Mr. Solesky cited a CDC report on dog bite-related fatalities by breed, but failed to note that the same report clearly states that dog aggression is a human issue, not a dog issue and the CDC stands firmly against breed specific legislation and advocates for more humane laws for animals, enforcement of existing laws, public education (especially concerning children and animals) and targeting of chronically bad owners.
There are many, many false statements in Mr. Solesky's commentary and the CDC, the ASPCA, the HSUS, the American Veterinary Medical Association, and every reputable animal advocacy and veterinary organization in the U.S. disagree with statements such as "Pit bulls were bred to be fighters, both physically and in their instinctual behavior, making them a dangerous choice as a companion pet." The AVMA states on their website, "…controlled studies have not identified this breed group [pit bull type dogs] as disproportionately dangerous…." The ASPCA states, "…a well-bred, well-socialized and well-trained pit bull is one of the most delightful, intelligent and gentle dogs imaginable." The HSUS states, "Singling out a particular breed or type of dog has repeatedly been proven to be ineffective because breed alone is not predictive of whether a dog may pose a danger."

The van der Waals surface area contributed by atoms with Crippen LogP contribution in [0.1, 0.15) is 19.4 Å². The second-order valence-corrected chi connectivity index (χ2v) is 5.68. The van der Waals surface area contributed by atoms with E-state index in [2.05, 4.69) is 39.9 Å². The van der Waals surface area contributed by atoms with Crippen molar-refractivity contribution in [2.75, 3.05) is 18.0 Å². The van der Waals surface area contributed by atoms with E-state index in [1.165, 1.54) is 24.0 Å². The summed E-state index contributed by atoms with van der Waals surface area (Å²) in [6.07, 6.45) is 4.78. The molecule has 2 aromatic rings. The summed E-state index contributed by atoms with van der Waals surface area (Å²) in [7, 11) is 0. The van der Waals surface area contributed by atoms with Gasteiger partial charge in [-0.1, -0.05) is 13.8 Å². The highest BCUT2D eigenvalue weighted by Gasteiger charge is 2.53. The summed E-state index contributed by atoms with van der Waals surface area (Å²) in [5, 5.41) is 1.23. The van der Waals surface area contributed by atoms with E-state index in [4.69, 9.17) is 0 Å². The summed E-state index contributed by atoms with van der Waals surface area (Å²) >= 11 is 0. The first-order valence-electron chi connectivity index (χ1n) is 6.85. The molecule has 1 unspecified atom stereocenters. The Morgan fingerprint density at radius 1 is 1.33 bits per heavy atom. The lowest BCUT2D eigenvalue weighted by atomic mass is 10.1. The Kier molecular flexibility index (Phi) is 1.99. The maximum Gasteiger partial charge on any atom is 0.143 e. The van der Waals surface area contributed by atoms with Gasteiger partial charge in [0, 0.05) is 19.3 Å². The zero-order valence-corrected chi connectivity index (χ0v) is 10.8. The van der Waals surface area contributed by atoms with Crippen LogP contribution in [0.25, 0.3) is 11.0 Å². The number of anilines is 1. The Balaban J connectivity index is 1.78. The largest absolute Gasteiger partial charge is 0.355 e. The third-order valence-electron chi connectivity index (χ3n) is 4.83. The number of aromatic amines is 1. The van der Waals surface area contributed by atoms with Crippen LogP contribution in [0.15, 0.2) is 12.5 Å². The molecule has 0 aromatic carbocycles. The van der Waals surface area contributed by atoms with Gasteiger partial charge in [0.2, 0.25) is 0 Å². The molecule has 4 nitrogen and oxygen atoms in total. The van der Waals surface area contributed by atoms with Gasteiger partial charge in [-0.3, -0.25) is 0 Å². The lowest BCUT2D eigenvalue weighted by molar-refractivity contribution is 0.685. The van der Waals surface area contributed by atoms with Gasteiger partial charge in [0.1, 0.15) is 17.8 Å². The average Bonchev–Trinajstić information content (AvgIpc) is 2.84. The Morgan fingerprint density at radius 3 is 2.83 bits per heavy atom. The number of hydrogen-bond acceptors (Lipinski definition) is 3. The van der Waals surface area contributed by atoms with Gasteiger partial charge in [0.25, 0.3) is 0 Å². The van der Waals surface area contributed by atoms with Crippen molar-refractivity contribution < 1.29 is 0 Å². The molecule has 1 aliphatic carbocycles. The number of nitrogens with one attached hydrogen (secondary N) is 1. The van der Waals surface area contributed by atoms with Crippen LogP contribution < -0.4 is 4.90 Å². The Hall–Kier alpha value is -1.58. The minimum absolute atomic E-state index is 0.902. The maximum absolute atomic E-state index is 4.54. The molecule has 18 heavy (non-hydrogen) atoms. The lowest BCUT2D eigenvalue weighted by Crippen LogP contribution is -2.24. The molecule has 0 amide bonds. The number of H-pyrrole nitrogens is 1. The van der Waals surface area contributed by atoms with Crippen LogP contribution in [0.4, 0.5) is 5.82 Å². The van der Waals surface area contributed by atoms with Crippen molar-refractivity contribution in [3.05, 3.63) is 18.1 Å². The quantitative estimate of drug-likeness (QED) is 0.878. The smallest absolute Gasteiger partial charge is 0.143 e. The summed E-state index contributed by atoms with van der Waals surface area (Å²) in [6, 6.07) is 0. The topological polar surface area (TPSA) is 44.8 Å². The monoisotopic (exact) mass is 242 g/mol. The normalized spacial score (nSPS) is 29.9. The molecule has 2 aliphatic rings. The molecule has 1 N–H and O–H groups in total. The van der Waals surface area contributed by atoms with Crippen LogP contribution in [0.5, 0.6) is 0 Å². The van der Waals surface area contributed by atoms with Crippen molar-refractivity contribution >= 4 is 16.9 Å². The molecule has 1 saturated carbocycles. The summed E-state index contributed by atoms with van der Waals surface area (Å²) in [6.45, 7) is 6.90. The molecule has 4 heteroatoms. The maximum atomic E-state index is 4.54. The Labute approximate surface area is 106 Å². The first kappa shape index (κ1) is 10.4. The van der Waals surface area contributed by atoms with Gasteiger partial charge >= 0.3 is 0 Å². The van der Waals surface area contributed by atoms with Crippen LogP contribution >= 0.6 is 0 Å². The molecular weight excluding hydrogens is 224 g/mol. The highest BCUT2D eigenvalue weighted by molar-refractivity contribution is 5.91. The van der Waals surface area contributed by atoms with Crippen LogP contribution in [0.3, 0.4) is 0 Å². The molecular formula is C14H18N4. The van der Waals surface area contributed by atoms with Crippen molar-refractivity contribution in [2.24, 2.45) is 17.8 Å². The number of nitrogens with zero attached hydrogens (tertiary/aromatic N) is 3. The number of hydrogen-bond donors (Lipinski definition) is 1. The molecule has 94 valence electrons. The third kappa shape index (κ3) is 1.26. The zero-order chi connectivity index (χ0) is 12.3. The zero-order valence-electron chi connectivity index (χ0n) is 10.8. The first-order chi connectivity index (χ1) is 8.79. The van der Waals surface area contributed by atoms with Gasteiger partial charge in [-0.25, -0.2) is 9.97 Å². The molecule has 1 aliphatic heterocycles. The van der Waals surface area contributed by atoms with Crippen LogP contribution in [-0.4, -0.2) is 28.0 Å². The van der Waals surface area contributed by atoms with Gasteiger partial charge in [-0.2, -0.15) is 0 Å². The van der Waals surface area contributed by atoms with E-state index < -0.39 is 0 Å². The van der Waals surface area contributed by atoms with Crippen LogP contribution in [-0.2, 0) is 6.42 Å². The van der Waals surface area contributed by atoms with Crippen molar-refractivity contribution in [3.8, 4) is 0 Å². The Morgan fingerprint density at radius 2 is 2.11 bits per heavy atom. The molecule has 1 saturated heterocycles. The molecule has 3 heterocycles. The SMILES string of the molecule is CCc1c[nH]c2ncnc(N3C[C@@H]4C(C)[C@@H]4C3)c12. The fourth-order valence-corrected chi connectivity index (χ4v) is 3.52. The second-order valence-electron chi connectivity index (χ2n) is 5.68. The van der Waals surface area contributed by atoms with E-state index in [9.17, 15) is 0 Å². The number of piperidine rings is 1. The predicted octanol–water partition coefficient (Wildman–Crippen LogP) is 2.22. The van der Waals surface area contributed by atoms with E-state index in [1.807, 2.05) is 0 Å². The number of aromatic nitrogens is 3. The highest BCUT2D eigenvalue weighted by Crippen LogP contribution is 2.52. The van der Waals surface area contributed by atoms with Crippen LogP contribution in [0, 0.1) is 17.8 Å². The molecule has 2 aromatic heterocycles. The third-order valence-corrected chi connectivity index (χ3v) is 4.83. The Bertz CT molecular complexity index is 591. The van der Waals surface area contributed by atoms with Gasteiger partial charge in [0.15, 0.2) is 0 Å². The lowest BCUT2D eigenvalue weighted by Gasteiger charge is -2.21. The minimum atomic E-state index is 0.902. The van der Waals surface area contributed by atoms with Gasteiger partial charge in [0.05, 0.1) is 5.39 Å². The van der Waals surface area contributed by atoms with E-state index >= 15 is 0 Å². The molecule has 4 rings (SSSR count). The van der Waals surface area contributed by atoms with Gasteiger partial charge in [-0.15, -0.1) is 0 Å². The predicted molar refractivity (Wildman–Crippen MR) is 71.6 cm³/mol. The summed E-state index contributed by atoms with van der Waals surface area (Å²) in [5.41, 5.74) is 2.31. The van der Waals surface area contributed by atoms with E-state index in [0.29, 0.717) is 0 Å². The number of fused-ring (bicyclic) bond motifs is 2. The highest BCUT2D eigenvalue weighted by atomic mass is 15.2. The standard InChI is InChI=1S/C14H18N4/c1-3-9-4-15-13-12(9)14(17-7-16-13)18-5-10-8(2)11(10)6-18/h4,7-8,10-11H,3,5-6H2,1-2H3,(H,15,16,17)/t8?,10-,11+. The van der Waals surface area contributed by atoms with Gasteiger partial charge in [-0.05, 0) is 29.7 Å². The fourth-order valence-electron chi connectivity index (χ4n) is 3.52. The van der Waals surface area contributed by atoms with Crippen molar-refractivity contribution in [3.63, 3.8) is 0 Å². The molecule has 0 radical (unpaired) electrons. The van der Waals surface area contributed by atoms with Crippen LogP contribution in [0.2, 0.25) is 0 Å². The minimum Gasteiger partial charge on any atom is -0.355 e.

There are good people who go to shelters or rescues and pick the dog and take their new companion home and make him a loved and cherished part of their family. These dogs live out their lives in peace with their families, never posing a threat to another animal or human being. The judges in the Solesky case devastated the lives of many families when they were forced to leave their family pet at a local shelter to be led to a dark room, put on a steel table, and given an injection that ended his life — alone and scared. These dogs posed zero threat to public safety, had good homes with good owners and the misguided and poorly-considered Solesky ruling put these innocent family pets on that steel table for no logical or explainable reason.